Estimating net primary production and annual plant carbon inputs, and modelling future changes in soil carbon stocks in arable farmlands of northern Japan

Nobuhisa Koga, Pete Smith, Jagadeesh B. Yeluripati, Yasuhito Shirato, Sonoko D. Kimura, Manabu Nemoto

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Abstract

Soil C sequestration in croplands is deemed to be one of the most promising greenhouse gas mitigation options for Japan's agriculture. In this context, changes in soil C stocks in northern Japan's arable farming area over the period of 1971-2010, specifically in the region's typical Andosol (volcanic ash-derived) and non-Andosol soils, were simulated using soil-type-specific versions of the Rothamsted carbon model (RothC). The models were then used to predict the effects, over the period of 2011-2050, of three potential management scenarios: (i) baseline: maintenance of present crop residue returns and green manure crops, as well as composted cattle manure C inputs (24-34 Mg ha(-1) yr(-1) applied on 3-55% of arable land according to crop), (ii) cattle manure: all arable fields receive 20 Mg ha(-1) yr(-1) of composted cattle manure, increased C inputs from crop residues and present C inputs from green manure are assumed, and (iii) minimum input: all above-ground crop residues removed, no green manure crop, no cattle manure applied. Above- and below-ground residue biomass C inputs contributed by 8 major crops, and oats employed as a green manure crop, were drawn from yield statistics recorded at the township level and crop-specific allometric relationships (e.g. ratio of above-ground residue biomass to harvested biomass on a dry weight basis). Estimated crop net primary production (NPP) ranged from 1.60 Mg C ha(-1) yr(-1) for adzuki bean to 8.75 Mg C ha(-1) yr(-1) for silage corn. For the whole region (143 x 10(3) ha), overall NPP was estimated at 952 +/- 60 Gg C yr(-1) (6.66 +/- 0.42 Mg C ha(-1) yr(-1)). Plant C inputs to the soil also varied widely amongst the crops, ranging from 0.50 Mg C ha(-1) yr(-1) for potato to 3.26 Mg C ha(-1) yr(-1) for winter wheat. Annual plant C inputs to the soil were estimated at 360 +/- 45 Gg C yr(-1) (2.52 +/- 0.32 Mg C ha(-1) yr(-1)), representing 38% of the cropland NPP. The RothC simulations suggest that the region's soil C stock (0-30 cm horizon), across all soils, has decreased from 13.96 Tg C (107.5 Mg C ha(-1) yr(-1)) in 1970 to 12.46 Tg C (96.0 Mg C ha(-1) yr(-1)) in 2010. For the baseline, cattle manure and minimum input scenarios, soil C stocks of 12.13, 13.27 and 9.82 Tg C, respectively, were projected for 2050. Over the period of 2011-2050, compared to the baseline scenario, soil C was sequestered (+0.219 Mg C ha(-1) yr(-1)) by enhanced cattle manure application, but was lost (-0.445 Mg C ha(-1) yr(-1)) under the minimum input scenario. The effect of variations of input data (monthly mean temperature, monthly precipitation, plant C inputs and cattle manure C inputs) on the uncertainty of model outputs for each scenario was assessed using a Monte Carlo approach. Taking into account the uncertainty (standard deviation as % of the mean) for the model's outputs for 2050 (5.1-6.1%), it is clear that the minimum input scenario would lead to a rapid decrease in soil C stocks for arable farmlands in northern Japan. (C) 2011 Elsevier B.V. All rights reserved.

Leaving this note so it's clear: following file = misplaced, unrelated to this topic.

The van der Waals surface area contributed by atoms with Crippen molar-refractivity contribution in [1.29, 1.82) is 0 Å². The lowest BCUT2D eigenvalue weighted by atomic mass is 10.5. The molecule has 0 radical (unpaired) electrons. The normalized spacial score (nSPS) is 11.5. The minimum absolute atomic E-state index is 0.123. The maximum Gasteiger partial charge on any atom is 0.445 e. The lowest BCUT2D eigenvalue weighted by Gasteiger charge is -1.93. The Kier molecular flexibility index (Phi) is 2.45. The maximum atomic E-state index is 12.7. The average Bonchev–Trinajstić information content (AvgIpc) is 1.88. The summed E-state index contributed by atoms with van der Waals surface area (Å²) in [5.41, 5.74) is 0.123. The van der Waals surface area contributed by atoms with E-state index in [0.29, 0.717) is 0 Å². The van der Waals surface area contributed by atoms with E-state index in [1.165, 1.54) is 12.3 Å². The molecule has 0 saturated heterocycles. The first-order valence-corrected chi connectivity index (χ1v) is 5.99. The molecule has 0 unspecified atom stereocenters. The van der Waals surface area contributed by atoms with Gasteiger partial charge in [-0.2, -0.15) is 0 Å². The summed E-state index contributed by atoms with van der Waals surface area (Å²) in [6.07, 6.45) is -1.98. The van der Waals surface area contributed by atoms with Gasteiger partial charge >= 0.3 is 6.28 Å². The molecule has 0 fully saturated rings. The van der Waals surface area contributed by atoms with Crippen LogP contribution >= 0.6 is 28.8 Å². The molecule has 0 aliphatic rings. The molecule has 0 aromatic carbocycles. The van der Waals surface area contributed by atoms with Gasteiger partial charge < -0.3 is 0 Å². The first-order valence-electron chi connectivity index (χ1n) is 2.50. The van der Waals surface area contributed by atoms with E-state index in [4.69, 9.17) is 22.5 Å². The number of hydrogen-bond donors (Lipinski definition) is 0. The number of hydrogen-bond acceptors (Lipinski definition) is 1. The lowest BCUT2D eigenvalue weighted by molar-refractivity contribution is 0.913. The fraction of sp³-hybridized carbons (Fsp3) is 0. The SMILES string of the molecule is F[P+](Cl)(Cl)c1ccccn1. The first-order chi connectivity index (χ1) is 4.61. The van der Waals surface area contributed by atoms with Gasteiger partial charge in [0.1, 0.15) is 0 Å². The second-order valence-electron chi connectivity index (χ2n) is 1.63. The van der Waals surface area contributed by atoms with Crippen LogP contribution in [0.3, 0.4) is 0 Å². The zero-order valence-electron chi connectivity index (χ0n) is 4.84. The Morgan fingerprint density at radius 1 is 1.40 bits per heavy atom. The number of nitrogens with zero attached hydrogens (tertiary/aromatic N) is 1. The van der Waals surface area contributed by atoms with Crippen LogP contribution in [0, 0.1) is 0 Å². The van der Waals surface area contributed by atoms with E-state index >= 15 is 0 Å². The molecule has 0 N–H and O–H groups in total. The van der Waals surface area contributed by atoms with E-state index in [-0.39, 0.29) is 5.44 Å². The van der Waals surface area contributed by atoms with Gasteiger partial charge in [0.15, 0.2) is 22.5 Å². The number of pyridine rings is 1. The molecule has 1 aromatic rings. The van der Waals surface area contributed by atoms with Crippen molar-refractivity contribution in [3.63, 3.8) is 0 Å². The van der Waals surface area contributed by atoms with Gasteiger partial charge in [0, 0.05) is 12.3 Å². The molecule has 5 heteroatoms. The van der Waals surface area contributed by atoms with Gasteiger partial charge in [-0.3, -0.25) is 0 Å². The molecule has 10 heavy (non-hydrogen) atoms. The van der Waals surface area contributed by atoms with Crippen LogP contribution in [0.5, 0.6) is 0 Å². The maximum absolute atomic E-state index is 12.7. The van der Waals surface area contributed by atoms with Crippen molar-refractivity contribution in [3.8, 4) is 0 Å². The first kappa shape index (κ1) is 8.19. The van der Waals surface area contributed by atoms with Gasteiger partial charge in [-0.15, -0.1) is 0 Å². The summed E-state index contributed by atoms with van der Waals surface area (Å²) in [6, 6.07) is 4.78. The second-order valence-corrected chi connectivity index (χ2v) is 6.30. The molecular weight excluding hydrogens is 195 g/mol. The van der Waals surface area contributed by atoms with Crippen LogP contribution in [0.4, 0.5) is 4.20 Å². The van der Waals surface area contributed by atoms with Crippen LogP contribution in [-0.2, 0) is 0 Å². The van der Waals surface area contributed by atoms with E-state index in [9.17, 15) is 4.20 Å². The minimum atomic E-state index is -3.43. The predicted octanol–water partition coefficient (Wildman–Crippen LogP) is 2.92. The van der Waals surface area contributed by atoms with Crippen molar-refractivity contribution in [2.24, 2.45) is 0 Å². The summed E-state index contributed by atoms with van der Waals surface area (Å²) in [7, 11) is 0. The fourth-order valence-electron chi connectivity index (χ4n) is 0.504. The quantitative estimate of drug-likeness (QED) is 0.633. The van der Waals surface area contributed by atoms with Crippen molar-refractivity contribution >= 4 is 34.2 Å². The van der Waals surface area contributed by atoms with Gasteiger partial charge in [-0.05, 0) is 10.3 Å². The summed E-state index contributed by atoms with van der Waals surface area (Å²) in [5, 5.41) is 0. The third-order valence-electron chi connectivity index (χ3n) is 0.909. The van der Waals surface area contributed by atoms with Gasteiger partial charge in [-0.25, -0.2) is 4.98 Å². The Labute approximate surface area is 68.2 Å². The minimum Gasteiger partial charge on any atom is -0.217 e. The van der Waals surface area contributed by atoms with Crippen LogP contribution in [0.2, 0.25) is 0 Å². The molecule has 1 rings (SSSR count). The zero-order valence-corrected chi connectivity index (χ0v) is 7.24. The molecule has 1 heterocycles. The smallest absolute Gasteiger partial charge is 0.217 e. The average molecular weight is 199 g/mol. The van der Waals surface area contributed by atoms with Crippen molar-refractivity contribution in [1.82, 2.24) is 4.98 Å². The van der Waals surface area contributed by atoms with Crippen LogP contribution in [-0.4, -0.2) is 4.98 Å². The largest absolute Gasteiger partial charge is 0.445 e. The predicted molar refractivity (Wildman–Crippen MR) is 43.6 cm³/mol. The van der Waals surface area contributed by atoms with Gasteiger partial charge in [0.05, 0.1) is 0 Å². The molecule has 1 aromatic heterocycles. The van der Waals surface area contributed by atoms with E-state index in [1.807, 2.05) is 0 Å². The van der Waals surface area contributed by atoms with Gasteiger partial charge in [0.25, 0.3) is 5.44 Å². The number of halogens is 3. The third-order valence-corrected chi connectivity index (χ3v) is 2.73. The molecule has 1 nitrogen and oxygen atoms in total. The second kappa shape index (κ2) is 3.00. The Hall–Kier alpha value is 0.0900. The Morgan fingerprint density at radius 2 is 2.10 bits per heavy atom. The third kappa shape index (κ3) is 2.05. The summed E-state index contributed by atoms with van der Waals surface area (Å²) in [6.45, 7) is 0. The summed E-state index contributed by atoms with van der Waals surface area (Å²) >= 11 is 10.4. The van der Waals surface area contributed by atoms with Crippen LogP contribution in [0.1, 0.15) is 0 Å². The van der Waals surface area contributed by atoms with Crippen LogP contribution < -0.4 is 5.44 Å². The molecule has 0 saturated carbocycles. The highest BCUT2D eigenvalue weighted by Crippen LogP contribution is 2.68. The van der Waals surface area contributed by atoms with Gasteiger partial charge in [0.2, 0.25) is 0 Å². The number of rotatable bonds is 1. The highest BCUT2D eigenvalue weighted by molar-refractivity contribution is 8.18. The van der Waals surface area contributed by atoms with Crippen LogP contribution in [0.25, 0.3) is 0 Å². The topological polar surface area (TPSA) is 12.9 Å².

Original languageEnglish
Pages (from-to)51-60
Number of pages10
JournalAgriculture Ecosystems & Environment
Volume144
Issue number1
DOIs
Publication statusPublished - Nov 2011

Keywords

  • Allometric relationship
  • Net primary production
  • Plant carbon input
  • RothC
  • Soil carbon stock
  • Yield statistics
  • Long-term experiments
  • Organic-carbon
  • Management
  • Emissions
  • Croplands
  • Residues
  • Manure
  • Sequestration
  • Uncertainties
  • Tillage

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